An artist of the Floating world


 An artist of the Floating world – by Kazuo Ishiguro

Its Oct 1948, Japan is resurrecting after the shattering and mournful World War II. People are learning new things which they at times call western things and also are trying to unlearn few old things also. At one side young men are brimming with confidence, as they know they will be laying the bricks for the future and on the other side there are few unsettling and concerning issues that the WWII has left behind.
One such issue is getting all 25+ young people married as soon as possible as WW has quite understandable postponed that auspicious event from their lives. Masuji Ono is one father who’s concerned about getting his daughter Noriko married. Little he knows as he will try to find a suitable match for her, after an unsuccessful attempt last year, his concerns, apprehensions and old random memories will bring out a gloomy and dark yet enlightening story of redemption and understanding.

The novel begins as if subtlety was being over done, something a grandfather will do while telling his 6-8 year old grandson some old fable. This overdone subtlety then slowly blends as a personal characteristic of Masuji Ono through whose eyes the story is being presented.

One of the high point of the story is the student teacher relationship being shown and analyzed throughout the story.
Once Masuji says,

One supposes all groups of pupil tend to have a leading figure, someone whose abilities the teacher singles out as an example for the other’s to follow. And it is this pupil by virtue of his having strongest grasp of his teachers ideas will tend function as main interpreter of those ideas to the less experienced or the less gifted pupils. But by the same token, it is this same leading pupil who is most likely to see shortcoming’s in the teachers work, or else develop views of his own divergent from those of the teacher. In theory, of course, a good teacher should accept this tendency- indeed; welcome it as a sign that he has brought his pupil to a point of maturity. In practice, however, the emotions involved can be qute complicated. Some times when someone has nurtured a pupil long and hard, it is difficult to see any such maturing of talent other than treachery and some regrettable situations are apt to arise

In light are his own relationship with his teacher Mori san and then with one of his most gifted pupil Kuroda.

In the story is about the things that started changing before war when people and more specifically Masuji started understanding the situation of Japan. How they moved forward towards the war. Then as the war ended how the tone and the attitude of the younger generation changes and what turmoil was left for older people who were instrumental in bringing up the war.The story is about Masuji realizing and coming in terms with the present and the past. At times also realizing some of his mistakes.

The story as the name suggests is indeed one about an artist of the floating world where one contemplates the world of beauty, pain and pleasure. The world that world which disappears with the morning light. After leaving this world for more tangible and meaningful realities, the sun in the end did dawned on Masuji. And more understandably was lost with the morning light as the country stepped forward after the dark WWII.

Kazuo Ishingro is a good writer though his way of writing looks too simple and monotonous in the beginning but then one is slowly drawn into his floating world of elegance, simplicity and subtlity. An artist of the Floating world is indeed a worth read.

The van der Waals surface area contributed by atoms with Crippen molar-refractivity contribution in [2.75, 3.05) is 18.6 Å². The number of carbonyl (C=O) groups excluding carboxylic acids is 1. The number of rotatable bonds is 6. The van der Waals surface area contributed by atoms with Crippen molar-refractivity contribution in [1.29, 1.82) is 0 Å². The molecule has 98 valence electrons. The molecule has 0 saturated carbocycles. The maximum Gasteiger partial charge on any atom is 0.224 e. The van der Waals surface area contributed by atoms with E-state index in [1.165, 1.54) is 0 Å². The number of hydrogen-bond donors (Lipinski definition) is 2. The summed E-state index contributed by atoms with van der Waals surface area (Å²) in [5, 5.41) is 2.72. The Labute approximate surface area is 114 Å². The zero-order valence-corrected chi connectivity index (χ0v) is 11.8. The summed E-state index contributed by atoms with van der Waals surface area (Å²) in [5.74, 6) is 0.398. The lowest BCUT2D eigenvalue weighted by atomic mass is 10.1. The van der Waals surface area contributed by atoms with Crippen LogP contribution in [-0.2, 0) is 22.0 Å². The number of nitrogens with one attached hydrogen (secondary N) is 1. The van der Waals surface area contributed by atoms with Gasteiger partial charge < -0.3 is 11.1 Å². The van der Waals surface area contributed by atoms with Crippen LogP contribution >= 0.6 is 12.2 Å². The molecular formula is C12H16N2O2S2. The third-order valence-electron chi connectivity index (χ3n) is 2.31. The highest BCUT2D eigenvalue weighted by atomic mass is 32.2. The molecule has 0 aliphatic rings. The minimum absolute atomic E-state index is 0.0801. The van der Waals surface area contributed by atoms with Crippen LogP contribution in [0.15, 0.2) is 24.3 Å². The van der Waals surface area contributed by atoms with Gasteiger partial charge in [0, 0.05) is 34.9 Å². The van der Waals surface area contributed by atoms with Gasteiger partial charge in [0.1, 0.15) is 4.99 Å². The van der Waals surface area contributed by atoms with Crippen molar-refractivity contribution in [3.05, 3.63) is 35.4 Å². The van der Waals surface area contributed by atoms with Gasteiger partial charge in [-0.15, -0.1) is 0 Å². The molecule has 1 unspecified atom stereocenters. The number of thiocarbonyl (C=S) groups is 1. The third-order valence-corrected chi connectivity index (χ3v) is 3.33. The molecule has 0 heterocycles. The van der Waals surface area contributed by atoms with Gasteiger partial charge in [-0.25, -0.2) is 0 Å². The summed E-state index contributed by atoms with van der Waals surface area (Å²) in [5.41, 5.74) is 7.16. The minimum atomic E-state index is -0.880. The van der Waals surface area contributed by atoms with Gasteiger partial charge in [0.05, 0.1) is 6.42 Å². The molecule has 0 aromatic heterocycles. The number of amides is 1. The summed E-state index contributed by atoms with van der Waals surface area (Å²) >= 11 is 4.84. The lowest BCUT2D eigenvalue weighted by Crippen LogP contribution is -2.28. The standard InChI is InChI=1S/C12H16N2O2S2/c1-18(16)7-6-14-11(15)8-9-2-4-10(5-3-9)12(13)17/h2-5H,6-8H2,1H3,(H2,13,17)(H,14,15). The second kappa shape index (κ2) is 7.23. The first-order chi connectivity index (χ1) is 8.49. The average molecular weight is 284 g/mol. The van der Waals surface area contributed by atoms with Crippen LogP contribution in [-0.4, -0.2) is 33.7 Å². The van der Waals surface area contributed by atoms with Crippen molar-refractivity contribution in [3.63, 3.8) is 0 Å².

8 Responses to “An artist of the Floating world”

  1. 1 Gangadhar

    nice synopsis,Rakesh! Never know about the author..but ‘ll try looking into it..

  2. 2 Gangadhar

    nice to see u again on my “why buy books”…nice response..loved it!!

  3. Rakesh
    beautifully written a review.Being not so judgemental,you slowly drew us into the story through a crisp n quick backdrop and the unseen,yet felt conflict weave…loved the excerpt of Masuji, it’s simply brilliant..the classic tale between old & time-tested ideologies and new & less-trodden philosophies that seemed to have emerged from the evolving world around….nice a beginning for my weekend!


  4. n I will wait for your review on Sartre. I saw “Slow man” in the book stores. How is it?
    these days, am spending a bit of time with Pablo Neruda.
    over the fence, I stretch and wait for the breeze to rustle with a new message…

    take care


  5. @Jyothsnay: ah, Pablo Neruda….haven’t read him, well as a matter of fact i haven’t much read poetry at all, though have started reading nowadays…reading some by Harold Pinter..
    and yeah, i have completed Slow man. Bit pressed for time these days, will write abt it in some time..

  6. Hi, thanks for visting my blog.

    Ishiguro is one of my favourite contemporary authors. Have you read The Remains of the Day? It’s a masterpiece, a modern classic. I wasn’t too keen on this book, it was one of his early ones and he was still trying to find his ground. It works but overall the book is too “thin”.

    I love his when we were orphans too, which is written in a style of detective novel and his latest never let me go, which is a dystopian science fiction. In both cases if you look for genre flourishes you will be disappointed but they are very well written. The way he evokes the past with its feelings of inevitable loss and regret is masterly.


  7. ..The way he evokes the past with its feelings of inevitable loss and regret is masterly….

    Yeah, thats a masterly trait of his writing. His artistly weaving a story out of past memories is splendid.
    Have started The Remains of the Day, though am yet to finish it. It’s been good till now. will write abt it soon…

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